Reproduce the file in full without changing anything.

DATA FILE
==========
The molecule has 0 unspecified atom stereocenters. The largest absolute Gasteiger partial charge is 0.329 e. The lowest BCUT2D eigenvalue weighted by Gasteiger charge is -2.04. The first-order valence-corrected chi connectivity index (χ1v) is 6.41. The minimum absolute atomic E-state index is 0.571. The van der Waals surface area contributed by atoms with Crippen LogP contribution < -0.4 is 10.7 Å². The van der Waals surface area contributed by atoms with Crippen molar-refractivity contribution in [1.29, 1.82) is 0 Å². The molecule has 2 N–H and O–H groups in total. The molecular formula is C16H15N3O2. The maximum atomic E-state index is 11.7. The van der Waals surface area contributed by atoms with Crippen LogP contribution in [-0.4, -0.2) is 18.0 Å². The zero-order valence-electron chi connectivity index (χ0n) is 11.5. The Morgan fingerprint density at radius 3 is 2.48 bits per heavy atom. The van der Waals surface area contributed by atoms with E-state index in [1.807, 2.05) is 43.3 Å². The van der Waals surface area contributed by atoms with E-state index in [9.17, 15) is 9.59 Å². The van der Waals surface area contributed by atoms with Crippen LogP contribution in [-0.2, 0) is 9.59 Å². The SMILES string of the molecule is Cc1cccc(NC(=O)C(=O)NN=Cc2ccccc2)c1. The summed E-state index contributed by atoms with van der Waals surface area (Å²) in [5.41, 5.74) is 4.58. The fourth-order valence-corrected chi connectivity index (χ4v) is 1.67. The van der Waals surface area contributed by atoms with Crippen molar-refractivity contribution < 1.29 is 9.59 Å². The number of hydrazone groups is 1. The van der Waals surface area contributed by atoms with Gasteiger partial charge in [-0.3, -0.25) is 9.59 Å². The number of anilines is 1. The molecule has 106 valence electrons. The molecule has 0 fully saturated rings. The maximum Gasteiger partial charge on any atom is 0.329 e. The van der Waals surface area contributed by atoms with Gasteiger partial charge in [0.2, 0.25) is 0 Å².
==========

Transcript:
The molecule has 0 unspecified atom stereocenters. The largest absolute Gasteiger partial charge is 0.329 e. The lowest BCUT2D eigenvalue weighted by Gasteiger charge is -2.04. The first-order valence-corrected chi connectivity index (χ1v) is 6.41. The minimum absolute atomic E-state index is 0.571. The van der Waals surface area contributed by atoms with Crippen LogP contribution < -0.4 is 10.7 Å². The van der Waals surface area contributed by atoms with Crippen molar-refractivity contribution in [1.29, 1.82) is 0 Å². The molecule has 2 N–H and O–H groups in total. The molecular formula is C16H15N3O2. The maximum atomic E-state index is 11.7. The van der Waals surface area contributed by atoms with Crippen LogP contribution in [-0.4, -0.2) is 18.0 Å². The zero-order valence-electron chi connectivity index (χ0n) is 11.5. The Morgan fingerprint density at radius 3 is 2.48 bits per heavy atom. The van der Waals surface area contributed by atoms with E-state index in [1.807, 2.05) is 43.3 Å². The van der Waals surface area contributed by atoms with E-state index in [9.17, 15) is 9.59 Å². The van der Waals surface area contributed by atoms with Crippen LogP contribution in [-0.2, 0) is 9.59 Å². The SMILES string of the molecule is Cc1cccc(NC(=O)C(=O)NN=Cc2ccccc2)c1. The summed E-state index contributed by atoms with van der Waals surface area (Å²) in [5.41, 5.74) is 4.58. The fourth-order valence-corrected chi connectivity index (χ4v) is 1.67. The van der Waals surface area contributed by atoms with Crippen molar-refractivity contribution < 1.29 is 9.59 Å². The number of hydrazone groups is 1. The van der Waals surface area contributed by atoms with Gasteiger partial charge in [-0.3, -0.25) is 9.59 Å². The number of anilines is 1. The molecule has 106 valence electrons. The molecule has 0 fully saturated rings. The maximum Gasteiger partial charge on any atom is 0.329 e. The van der Waals surface area contributed by atoms with Gasteiger partial charge in [0.2, 0.25) is 0 Å².